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SDSR Group Meeting: British Security in the Age of Trump

The Strategy and Security Institute’s ‘SDSR Group’ met on Monday 20th February to discuss ‘British Security in the Age of Trump’ at the LSE in London, with gratitude to its hospitality. As it happened, the date was a significant one. It was the one month anniversary of President Donald Trump’s incendiary Inaugural Address, which promised a new epoch of narrowly transactional nationalism, economic protectionism and a war to exterminate Islamist terror. And our meeting coincided with a debate in the House of Commons on the future state visit, where British MPs and the wider public confront the tension between material interests, moral values and compromise in international life. The meeting was chaired by Professor Patrick Porter, Academic Director of SSI, held under the ‘Chatham House Rule’, so that without attribution, we can summarise the main themes of discussion.

Our emerging theme was that the coming of Trump has triggered discussion of central issues of British diplomacy that are long overdue, placing Britain in a particularly awkward triangular position between an unpredictable and revisionist US President, and a European Union whose own future appears turbulent. It is difficult to do justice to the richness of the conversation, but we can identify the following sub-themes: the nature of Trump’s Washington as an international actor, and what is happening within that ‘black box’; the rationale and conduct of the Anglo-American relationship; and the capabilities needed in Whitehall as it picks its way through the chaos.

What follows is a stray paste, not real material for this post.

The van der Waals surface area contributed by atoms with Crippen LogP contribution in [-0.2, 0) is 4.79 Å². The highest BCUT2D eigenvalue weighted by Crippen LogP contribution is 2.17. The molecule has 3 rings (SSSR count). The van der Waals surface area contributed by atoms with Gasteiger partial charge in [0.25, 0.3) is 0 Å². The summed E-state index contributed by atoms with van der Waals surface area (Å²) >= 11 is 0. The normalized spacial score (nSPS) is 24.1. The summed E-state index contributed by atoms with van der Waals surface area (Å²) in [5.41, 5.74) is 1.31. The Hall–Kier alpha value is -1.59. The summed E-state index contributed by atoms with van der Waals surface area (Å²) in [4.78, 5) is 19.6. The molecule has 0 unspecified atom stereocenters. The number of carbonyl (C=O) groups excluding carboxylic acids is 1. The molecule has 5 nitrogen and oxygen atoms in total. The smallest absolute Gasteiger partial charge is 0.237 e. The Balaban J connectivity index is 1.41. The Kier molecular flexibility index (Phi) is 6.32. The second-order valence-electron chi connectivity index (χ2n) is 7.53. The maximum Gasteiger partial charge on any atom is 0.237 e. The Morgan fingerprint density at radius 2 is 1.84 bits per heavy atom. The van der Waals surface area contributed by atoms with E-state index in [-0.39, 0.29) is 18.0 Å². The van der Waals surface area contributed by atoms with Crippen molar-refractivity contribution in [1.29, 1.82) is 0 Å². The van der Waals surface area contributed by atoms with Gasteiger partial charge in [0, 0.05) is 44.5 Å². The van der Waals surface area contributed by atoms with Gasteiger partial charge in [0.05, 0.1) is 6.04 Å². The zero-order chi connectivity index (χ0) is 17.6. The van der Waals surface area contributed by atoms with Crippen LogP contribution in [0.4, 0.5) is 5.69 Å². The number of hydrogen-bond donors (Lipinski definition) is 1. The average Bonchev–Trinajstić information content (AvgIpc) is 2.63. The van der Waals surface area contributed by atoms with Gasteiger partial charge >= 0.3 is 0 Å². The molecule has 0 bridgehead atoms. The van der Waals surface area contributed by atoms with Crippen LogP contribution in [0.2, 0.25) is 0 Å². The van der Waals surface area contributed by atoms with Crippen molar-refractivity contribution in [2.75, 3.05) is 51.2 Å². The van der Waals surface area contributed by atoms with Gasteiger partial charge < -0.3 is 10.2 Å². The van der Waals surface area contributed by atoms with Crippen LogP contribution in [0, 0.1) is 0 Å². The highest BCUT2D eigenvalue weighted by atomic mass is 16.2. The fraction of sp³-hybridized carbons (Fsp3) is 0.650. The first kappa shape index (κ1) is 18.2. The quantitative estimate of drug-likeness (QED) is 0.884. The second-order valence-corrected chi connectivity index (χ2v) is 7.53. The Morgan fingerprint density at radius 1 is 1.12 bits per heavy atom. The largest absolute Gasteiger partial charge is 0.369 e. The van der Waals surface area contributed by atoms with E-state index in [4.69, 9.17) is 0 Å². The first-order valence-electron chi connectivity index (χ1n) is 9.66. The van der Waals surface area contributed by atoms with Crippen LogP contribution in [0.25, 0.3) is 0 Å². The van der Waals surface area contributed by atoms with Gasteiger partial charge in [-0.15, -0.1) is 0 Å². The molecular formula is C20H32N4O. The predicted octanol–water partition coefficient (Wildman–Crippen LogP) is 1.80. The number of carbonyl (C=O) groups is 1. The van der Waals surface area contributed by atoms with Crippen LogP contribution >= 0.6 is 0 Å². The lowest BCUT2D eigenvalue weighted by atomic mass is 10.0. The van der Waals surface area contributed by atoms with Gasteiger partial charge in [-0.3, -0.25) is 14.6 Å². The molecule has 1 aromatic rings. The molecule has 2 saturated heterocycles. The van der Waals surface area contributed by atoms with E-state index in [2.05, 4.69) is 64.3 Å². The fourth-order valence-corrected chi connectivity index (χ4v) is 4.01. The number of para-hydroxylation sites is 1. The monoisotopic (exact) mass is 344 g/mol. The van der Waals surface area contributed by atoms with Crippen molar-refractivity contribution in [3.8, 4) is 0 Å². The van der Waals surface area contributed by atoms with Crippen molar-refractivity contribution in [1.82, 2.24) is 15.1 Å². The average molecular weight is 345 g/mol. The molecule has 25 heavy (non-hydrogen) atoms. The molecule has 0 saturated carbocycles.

With the help of a member of the group who has just returned from Washington DC, where the turbulence of Trump’s first month in office has raised the question of whether his project and presidency is sustainable on its current velocity. Trump’s ultimate base, and the platform of his power, is his appeal to a white nationalist ideology, often though not always articulated in coded form, which is linked to a broad ‘cradle to grave’ Keynesian social-economic vision. Trump’s vision is in important respects inchoate, mixing a desire to withdraw with a nostalgic determination to revive the unbounded War on Terror. Trump has helped deliver the commanding heights of political office to the Republican party, though it is unclear how long it will take for conflicts of interest, conflict with the ‘deep state’ and corruption allegations to erode his support on the Right. Ironically, for those who wish that the new administration will moderate, one source of hope is the emergence of a military power centre in new appointees, with the ironic result that General Jim Mattis, the new Secretary of Defence with his more orthodox approach to issues from alliances to torture, has become a hero for European liberals. Alongside these possibilities, Trump is neither the beginning nor the end of this phenomenon of revolt. Thanks to the grievances unleashed by the collapse of the old industrial base, the hollowing out of local industry and civil society, the rise of tribalizing identity politics, and an increasingly fragmented and noisy media environment, Trumpism will endure after Trump. There is an important parallel question about the presidency itself: some argued that historically, even seemingly subversive presidents can often be brought into line and constrained by their staff, and the foreign policy establishment.